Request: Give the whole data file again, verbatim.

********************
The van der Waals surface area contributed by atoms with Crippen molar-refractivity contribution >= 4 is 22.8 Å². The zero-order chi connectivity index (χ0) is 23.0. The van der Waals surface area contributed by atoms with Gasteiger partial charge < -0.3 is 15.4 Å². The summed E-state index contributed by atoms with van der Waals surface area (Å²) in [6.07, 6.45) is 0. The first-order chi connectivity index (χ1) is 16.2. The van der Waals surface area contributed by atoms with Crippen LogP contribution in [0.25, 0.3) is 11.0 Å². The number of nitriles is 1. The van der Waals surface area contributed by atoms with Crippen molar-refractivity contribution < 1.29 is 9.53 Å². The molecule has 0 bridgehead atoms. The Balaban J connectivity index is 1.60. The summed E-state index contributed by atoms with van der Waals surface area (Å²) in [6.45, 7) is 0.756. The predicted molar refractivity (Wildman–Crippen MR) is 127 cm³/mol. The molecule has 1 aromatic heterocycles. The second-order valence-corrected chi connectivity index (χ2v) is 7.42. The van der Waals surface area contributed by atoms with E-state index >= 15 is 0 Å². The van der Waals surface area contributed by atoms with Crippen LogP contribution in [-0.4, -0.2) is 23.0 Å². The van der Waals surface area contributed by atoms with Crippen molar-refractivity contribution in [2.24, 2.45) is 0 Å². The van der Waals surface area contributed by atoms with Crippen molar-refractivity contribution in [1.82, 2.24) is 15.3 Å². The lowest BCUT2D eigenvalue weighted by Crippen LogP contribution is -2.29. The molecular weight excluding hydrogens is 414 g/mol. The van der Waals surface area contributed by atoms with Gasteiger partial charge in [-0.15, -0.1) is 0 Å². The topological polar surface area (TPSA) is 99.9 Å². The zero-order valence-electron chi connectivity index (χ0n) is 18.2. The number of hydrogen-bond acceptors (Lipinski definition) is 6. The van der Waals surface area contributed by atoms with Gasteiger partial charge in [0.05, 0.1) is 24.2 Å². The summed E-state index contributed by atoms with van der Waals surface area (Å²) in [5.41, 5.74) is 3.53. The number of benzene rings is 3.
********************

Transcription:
The van der Waals surface area contributed by atoms with Crippen molar-refractivity contribution >= 4 is 22.8 Å². The zero-order chi connectivity index (χ0) is 23.0. The van der Waals surface area contributed by atoms with Gasteiger partial charge < -0.3 is 15.4 Å². The summed E-state index contributed by atoms with van der Waals surface area (Å²) in [6.07, 6.45) is 0. The first-order chi connectivity index (χ1) is 16.2. The van der Waals surface area contributed by atoms with Crippen LogP contribution in [0.25, 0.3) is 11.0 Å². The number of nitriles is 1. The van der Waals surface area contributed by atoms with Crippen molar-refractivity contribution < 1.29 is 9.53 Å². The molecule has 0 bridgehead atoms. The Balaban J connectivity index is 1.60. The summed E-state index contributed by atoms with van der Waals surface area (Å²) in [6.45, 7) is 0.756. The predicted molar refractivity (Wildman–Crippen MR) is 127 cm³/mol. The molecule has 1 aromatic heterocycles. The second-order valence-corrected chi connectivity index (χ2v) is 7.42. The van der Waals surface area contributed by atoms with E-state index >= 15 is 0 Å². The van der Waals surface area contributed by atoms with Crippen LogP contribution in [-0.4, -0.2) is 23.0 Å². The van der Waals surface area contributed by atoms with Crippen molar-refractivity contribution in [2.24, 2.45) is 0 Å². The van der Waals surface area contributed by atoms with Crippen molar-refractivity contribution in [1.82, 2.24) is 15.3 Å². The lowest BCUT2D eigenvalue weighted by Crippen LogP contribution is -2.29. The molecular weight excluding hydrogens is 414 g/mol. The van der Waals surface area contributed by atoms with Gasteiger partial charge in [-0.15, -0.1) is 0 Å². The topological polar surface area (TPSA) is 99.9 Å². The zero-order valence-electron chi connectivity index (χ0n) is 18.2. The number of hydrogen-bond acceptors (Lipinski definition) is 6. The van der Waals surface area contributed by atoms with Gasteiger partial charge in [0.05, 0.1) is 24.2 Å². The summed E-state index contributed by atoms with van der Waals surface area (Å²) in [5.41, 5.74) is 3.53. The number of benzene rings is 3.